DC motor load for boost converter

Discussion in 'General Electronics Chat' started by Melving, Apr 1, 2015.

  1. Melving

    Thread Starter New Member

    Apr 1, 2015
    2
    0
    Hello my project involves making a boost converter that can supply a constant 48V when the input is changed from 12V to 24V. The duty cycle supplied will be changed using a feedback loop. A DC motor load will be connected to the output but I have no idea how to simulate it or what effect the DC motor load will have on the boost converter. I have tried to simulate it on PSCAD using an inductor and series resistor but up until 10^-3 H (value of load inductor) the output waveform shows no change. Only values greater than 10^-3 H show a significant change in the output waveform were the settling time increases. Need tips regarding the effect of the DC motor load.
     
  2. ronv

    AAC Fanatic!

    Nov 12, 2008
    3,292
    1,255
    A schematic might be best. Or you can just use a resistor as a load to get it working.
     
  3. Melving

    Thread Starter New Member

    Apr 1, 2015
    2
    0
    I
    I have already done the simulation with a purely resistive load and it works perfectly, it's just that I'm unsure what the motor will do to the boost converter or the feedback loop when connected as my prototype will be tested with a DC motor of 240w rating.
     
  4. ronv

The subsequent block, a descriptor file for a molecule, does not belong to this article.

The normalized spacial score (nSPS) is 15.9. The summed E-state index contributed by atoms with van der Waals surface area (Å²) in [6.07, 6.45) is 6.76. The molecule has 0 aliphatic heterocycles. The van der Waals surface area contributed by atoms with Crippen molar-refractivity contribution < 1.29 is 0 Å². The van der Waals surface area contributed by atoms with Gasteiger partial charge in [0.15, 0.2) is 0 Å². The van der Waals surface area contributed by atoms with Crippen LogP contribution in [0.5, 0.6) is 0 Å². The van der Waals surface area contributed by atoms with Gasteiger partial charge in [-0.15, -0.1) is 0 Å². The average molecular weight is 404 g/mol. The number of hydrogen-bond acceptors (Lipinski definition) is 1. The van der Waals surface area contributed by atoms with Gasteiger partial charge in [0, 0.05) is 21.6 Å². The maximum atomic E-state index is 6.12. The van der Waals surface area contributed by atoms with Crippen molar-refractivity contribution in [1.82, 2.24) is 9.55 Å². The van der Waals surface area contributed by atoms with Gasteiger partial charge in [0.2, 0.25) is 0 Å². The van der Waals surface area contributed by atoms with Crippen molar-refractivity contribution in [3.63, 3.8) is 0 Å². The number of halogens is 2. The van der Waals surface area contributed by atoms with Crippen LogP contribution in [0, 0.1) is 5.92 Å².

AAC Fanatic!

    Nov 12, 2008
    3,292
    1,255
    A schematic would still be best, but try it with 1 mh in series with 10 ohms. It may take some time for the current to build up but the voltage (assuming it is volte feedback) should come up.
     
  5. Papabravo

    Expert

    Feb 24, 2006
    10,173
    1,797
    The problem of a DC motor supplied by a boost converter is what happens during startup. The usual behavior is that the converter drops to it's knees and doesn't bother to stop there, since the startup current demand is many times the running current demand. The next problem is what happens at shutdown, since most converters are happiest when there is at least some load. What you need is a converter with no minimum load requirement and a stiff response to load transients. I would start with a design spec that provided for at least three times the motors running current. This is going to require an extremely heavy current draw from the low voltage (12V) source.

    How much current does the motor require in the steady state?

    What happens in simulation if you try to drive a 10 milliohm resistor (large current demand)
     
    Last edited: Apr 1, 2015
Loading...